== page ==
(Part 18 of 37 in series, Study inspired by Pakour & Art du Déplacement by V. Thibault)
I’ve now read the entire book several times, and Chapter 6 never ceases to inspire!
I may not be the strongest. I may not be the fastest. But I’ll be damned if I’m not trying my hardest.
It ofttimes requires heroic courage to face fruitless effort, to take up the broken strands of a life-work, to look bravely toward the future, and proceed undaunted on our way. But what, to our eyes, may seem hopeless failure is often but the dawning of a greater success. It may contain in its debris the foundation material of a mighty purpose, or the revelation of new and higher possibilities.
Failure is often the turning-point, the pivot of circumstance that swings us to higher levels. It may not be financial success, it may not be fame; it may be new draughts of spiritual, moral or mental inspiration that will change us for all the later years of our life. Life is not really what comes to us, but what we get from it.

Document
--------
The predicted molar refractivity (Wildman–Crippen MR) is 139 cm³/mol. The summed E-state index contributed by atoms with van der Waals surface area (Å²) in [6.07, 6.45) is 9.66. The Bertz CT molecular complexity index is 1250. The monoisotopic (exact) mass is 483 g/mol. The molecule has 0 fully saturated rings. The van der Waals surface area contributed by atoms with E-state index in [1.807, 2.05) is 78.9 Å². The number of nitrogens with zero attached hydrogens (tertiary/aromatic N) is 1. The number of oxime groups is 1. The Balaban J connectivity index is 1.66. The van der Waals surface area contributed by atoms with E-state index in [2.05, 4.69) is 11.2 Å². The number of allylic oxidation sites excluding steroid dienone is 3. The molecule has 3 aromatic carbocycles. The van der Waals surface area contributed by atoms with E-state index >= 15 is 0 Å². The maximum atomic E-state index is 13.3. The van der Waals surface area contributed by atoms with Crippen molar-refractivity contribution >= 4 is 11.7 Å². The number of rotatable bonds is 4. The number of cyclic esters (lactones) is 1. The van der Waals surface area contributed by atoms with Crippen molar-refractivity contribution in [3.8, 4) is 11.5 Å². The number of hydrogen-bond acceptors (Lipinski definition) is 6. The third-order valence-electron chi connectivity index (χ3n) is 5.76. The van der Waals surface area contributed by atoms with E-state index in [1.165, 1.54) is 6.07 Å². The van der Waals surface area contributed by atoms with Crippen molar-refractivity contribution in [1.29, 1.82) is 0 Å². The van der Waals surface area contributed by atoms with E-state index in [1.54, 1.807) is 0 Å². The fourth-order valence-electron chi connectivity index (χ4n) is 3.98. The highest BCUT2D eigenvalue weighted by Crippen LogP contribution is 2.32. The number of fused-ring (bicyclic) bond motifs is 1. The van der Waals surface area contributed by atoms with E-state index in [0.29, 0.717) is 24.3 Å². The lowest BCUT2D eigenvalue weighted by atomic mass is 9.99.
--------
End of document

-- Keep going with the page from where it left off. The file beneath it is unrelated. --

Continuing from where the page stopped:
~ Chapter 14, “Failure as a Success”, from Self Control, Its Kingship and Majesty, by William George Jordan, 1907
The application in the Ways is to falls in life. To be able to take a disaster or a great failure, with the whole personality, without shrinking back from it, like the big smack with which the judo man hits the ground. Then to rise at once.
Not to be appalled at a moral fall. Yet it is not that it does not matter. The judo man tries by every means not to be thrown, but when he is thrown it does not hurt him and in a sense it does not matter. It matters immensely, and yet it does not matter.
‘Falling seven times, and getting up eight.’
~ “Falling”, from Zen and the Ways, by Trevor Leggett, 1978